Second, the President and his political advisors are still eager to go on the offensive with a growth agenda. Sununu remains serious. And the entrepreneurial wing of the GOP in the House and Senate has been settling internal differences on tactics. There was an important meeting with the President last week, at which he indicated he is more worried about the vigor of the economic recovery than he's let on, and he wants the growth package to move forward. True, if the economy suddenly springs to life, with a robust growth seen as being in the bag, the "contingency" package will be buried. But that's not going to happen. Around the White House, only Richard Darman -- who has yet to realize the law of diminishing returns applies to monetary as well as tax policy -- still seems to think the Federal Reserve by itself can boost the economy toward expansion. In 1982, a Fed easing brought a sharp decline in long-term interest rates and a bond-market boom only because the Fed had been excruciatingly deflationary in the previous 18 months, driving the price of gold below $300. When Darman got his Budget Agreement complete with tax increases last October, gold was above $400, and Fed Chairman Greenspan correctly noted that attempts to ease were greeted with alarm by the bond markets.

Michael Boskin, the President's chief economic advisor, is getting nervous about his sanguine forecasts as the economy continues to struggle and the stock market gives back some of its gains. As I warned Boskin a year ago, the failure to cut capgains would ensure a recession that would feed on itself, as state and local governments raised taxes to meet budget requirements. He did not dispute me, but instead was cowed by Darman into going along with the Budget Agreement, hoping it would all work out anyway. His fear of Darman has rendered him ineffectual thusfar, but as he now begins to realize the economy isn't going to work itself out according to Darmanomics, he will have to break the news to his boss.

If he doesn't, the Democrats will. This was another point I made in my essay last week, as I observed the gyrations of Senate Majority Leader George Mitchell in explaining his longstanding devotion to a capital gains differential. The first Democratic presidential candidate out of the box, former Sen. Paul Tsongas of Massachusetts, is lustily peddling a "targeted" capital gains tax cut, chiding his fellow Democrats for fussing abourthe fairness issue. I've advised New York Gov. Mario Cuomo that if he would become more aggressive on capital gains, it would not only break the logjam in Washington, but establish him as the first leader of the entrepreneurial wing of his party since JFK. Even Tsongas appends his targeted capgains cut to an elaborate National Industrial Plan for Big Business. Virginia's Gov. Doug Wilder, a "semi-announced" candidate for President, understands the growth arguments for capgains better than most Democrats.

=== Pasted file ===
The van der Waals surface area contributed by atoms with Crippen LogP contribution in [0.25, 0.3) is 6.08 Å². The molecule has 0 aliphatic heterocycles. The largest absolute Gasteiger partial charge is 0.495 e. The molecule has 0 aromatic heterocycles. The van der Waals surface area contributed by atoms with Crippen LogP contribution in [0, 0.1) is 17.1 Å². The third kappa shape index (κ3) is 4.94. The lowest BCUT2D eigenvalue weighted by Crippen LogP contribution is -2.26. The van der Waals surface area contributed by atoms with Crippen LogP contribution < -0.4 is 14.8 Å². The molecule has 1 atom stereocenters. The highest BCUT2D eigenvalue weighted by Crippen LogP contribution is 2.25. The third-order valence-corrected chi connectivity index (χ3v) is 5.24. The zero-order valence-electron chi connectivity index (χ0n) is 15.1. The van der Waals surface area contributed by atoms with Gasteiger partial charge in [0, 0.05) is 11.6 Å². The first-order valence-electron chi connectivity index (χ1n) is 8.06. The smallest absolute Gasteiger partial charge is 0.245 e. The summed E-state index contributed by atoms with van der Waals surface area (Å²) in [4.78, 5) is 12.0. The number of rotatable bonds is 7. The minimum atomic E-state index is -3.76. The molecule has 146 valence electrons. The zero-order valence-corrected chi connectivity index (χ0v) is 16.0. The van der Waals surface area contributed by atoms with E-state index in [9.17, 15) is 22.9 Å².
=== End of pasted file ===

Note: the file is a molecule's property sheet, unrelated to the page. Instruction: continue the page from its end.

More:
Perhaps the most important element of my optimism is the refreshing boldness of Alan Greenspan, who suddenly has stepped out of his own shadow and is acting as if he isn't afraid of anything. When Greenspan was CEA chairman to Nixon and Ford, he was as timid as Boskin is today, afraid to stick his neck out on anything, which is why he got stuck with President Ford's silly WIN buttons ("Whip Inflation Now") and a proposed income-tax surcharge. Just as the economy is driven by risk-taking and innovation, so is economic policy, and the Fed chairman is now the only man in town throwing the dice. His arguments now for tight money to whip inflation and elimination of capgains taxation to break the credit crunch and lift the economy to higher levels of productivity are classic. His opposition to Darman's plan to have the FDIC fund replenished through a $25 billion borrowing from the Fed, instead of Treasury, is also a correct, bold step, all the more courageous in that his renomination is not yet secure.

Yes, there is downside. But there is more upside. All the ingredients are there. Only the timing is at issue. When the only thing that might undermine a growth package is a spontaneous outburst of economic activity, the upside seems brighter than ever.